VALE: Adored optometrist remembered for ‘cheeky humour’
A BELOVED Kingaroy optometrist will be remembered as a "lovely and funny man" after he was killed in a tragic car crash on the D'Aguilar Highway.
The South Burnett community is mourning the gentle optometrist who cared for his patients.
Malcolm's son Wayne remembered his dad as someone who relished the opportunity to help others.
"Optometry was so special to him, and he really tried to help his community," he said.
"He never sold any of the fashion glasses, even though we always asked why.
"My dad saw it as helping people, and treated it as a true service to the area. He never thought of the money."
Malcolm started off as an engineer in his younger days at the Tarong power station before becoming an optometrist.
He went on to open his first optometry practice in Nanango before he moved to Kingaroy indefinitely where he stayed for more than 30 years.
Wayne recalled his father's love of the area, and said he stayed in town to help those in Kingaroy when his family moved to Brisbane for their children's education.
"He came back every weekend to be with his family, but he always loved Kingaroy, and I feel like that's why he stayed in the town for so long," Wayne said.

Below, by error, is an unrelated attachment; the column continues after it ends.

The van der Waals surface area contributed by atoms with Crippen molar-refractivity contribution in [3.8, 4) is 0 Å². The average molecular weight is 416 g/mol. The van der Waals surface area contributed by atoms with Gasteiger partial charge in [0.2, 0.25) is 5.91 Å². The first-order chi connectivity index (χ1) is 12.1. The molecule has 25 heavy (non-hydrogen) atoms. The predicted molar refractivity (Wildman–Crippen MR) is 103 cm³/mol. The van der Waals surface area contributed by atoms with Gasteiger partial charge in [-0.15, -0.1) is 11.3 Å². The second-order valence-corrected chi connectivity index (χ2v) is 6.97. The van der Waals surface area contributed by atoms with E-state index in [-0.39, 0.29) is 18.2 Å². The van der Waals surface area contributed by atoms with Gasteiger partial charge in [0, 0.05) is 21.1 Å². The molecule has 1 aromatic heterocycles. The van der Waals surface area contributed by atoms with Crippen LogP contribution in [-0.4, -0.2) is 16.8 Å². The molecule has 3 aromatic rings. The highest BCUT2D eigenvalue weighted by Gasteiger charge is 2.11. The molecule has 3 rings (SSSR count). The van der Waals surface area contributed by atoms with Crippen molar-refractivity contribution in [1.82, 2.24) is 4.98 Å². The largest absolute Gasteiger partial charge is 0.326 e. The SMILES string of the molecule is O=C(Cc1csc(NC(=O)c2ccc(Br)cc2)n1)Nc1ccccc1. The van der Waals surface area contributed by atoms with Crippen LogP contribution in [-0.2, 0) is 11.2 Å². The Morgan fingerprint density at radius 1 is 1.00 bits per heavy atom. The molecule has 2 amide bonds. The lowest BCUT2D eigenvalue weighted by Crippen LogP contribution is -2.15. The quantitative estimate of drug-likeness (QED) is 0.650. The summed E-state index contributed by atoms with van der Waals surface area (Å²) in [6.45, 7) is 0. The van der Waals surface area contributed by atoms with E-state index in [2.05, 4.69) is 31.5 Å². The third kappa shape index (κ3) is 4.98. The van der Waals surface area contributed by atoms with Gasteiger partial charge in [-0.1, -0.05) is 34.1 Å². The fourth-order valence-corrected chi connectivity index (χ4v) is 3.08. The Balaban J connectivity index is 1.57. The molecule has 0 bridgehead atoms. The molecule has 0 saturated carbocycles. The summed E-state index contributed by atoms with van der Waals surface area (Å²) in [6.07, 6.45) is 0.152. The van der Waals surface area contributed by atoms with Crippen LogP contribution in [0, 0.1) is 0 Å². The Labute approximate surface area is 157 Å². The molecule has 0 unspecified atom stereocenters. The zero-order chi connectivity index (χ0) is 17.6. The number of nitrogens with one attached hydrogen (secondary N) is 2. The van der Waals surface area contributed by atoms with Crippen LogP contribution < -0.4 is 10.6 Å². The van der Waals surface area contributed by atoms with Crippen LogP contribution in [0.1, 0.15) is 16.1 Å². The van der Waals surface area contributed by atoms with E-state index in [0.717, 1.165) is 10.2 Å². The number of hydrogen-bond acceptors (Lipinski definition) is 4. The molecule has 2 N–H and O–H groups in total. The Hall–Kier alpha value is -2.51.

"He was very attached to the area, and passionate about buying local, and just being local."
Malcolm's employees Tamara Freeman and Gayle Louise had been inundated with phone calls this week, all from friends and patients offering their condolences.
"We've just had so many people calling since it happened, it's overwhelming," Mrs Freeman said.
"He wasn't just an optometrist, he would go above and beyond for his patients."
Mrs Freeman remembered a man calling this week to give his condolences after being his patient for the past 32 years.
"He just cared for everyone's wellbeing, and in the time Gayle and I have known him, we just can't say enough good words about him," Mrs Freeman said.
"You just say his name, and everyone had the deepest respect for him."
Mrs Freeman will remember Malcolm's "cheeky smile" around the office which was often paired with a wicked sense of humour.
"One time he asked me how old I was and I told him, so then I asked him, but he just loved being so private," she said.
"All he did was give me a cheeky smile and wandered off.
"We're going to miss him dearly."
Malcolm was survived by his wife Marie, children Neville, Wayne, Amanda, Jemma, and his six grandchildren.